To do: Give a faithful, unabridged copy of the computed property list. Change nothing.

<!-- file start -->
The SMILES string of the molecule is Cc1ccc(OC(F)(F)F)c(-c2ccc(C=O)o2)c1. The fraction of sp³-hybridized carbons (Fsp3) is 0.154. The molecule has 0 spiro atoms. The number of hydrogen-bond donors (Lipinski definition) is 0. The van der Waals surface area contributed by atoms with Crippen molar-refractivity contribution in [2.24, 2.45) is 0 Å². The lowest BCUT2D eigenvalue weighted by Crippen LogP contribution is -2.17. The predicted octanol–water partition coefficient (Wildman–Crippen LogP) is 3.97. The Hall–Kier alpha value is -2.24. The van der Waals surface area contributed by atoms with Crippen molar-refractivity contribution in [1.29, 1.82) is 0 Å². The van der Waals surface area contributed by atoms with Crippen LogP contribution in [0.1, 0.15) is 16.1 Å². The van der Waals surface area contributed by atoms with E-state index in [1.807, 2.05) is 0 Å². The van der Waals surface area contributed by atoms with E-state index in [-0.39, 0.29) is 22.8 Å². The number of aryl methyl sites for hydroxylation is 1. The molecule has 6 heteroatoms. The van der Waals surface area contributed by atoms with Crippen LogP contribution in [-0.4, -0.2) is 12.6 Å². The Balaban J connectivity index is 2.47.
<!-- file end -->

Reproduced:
The SMILES string of the molecule is Cc1ccc(OC(F)(F)F)c(-c2ccc(C=O)o2)c1. The fraction of sp³-hybridized carbons (Fsp3) is 0.154. The molecule has 0 spiro atoms. The number of hydrogen-bond donors (Lipinski definition) is 0. The van der Waals surface area contributed by atoms with Crippen molar-refractivity contribution in [2.24, 2.45) is 0 Å². The lowest BCUT2D eigenvalue weighted by Crippen LogP contribution is -2.17. The predicted octanol–water partition coefficient (Wildman–Crippen LogP) is 3.97. The Hall–Kier alpha value is -2.24. The van der Waals surface area contributed by atoms with Crippen molar-refractivity contribution in [1.29, 1.82) is 0 Å². The van der Waals surface area contributed by atoms with Crippen LogP contribution in [0.1, 0.15) is 16.1 Å². The van der Waals surface area contributed by atoms with E-state index in [1.807, 2.05) is 0 Å². The van der Waals surface area contributed by atoms with E-state index in [-0.39, 0.29) is 22.8 Å². The number of aryl methyl sites for hydroxylation is 1. The molecule has 6 heteroatoms. The van der Waals surface area contributed by atoms with Crippen LogP contribution in [-0.4, -0.2) is 12.6 Å². The Balaban J connectivity index is 2.47.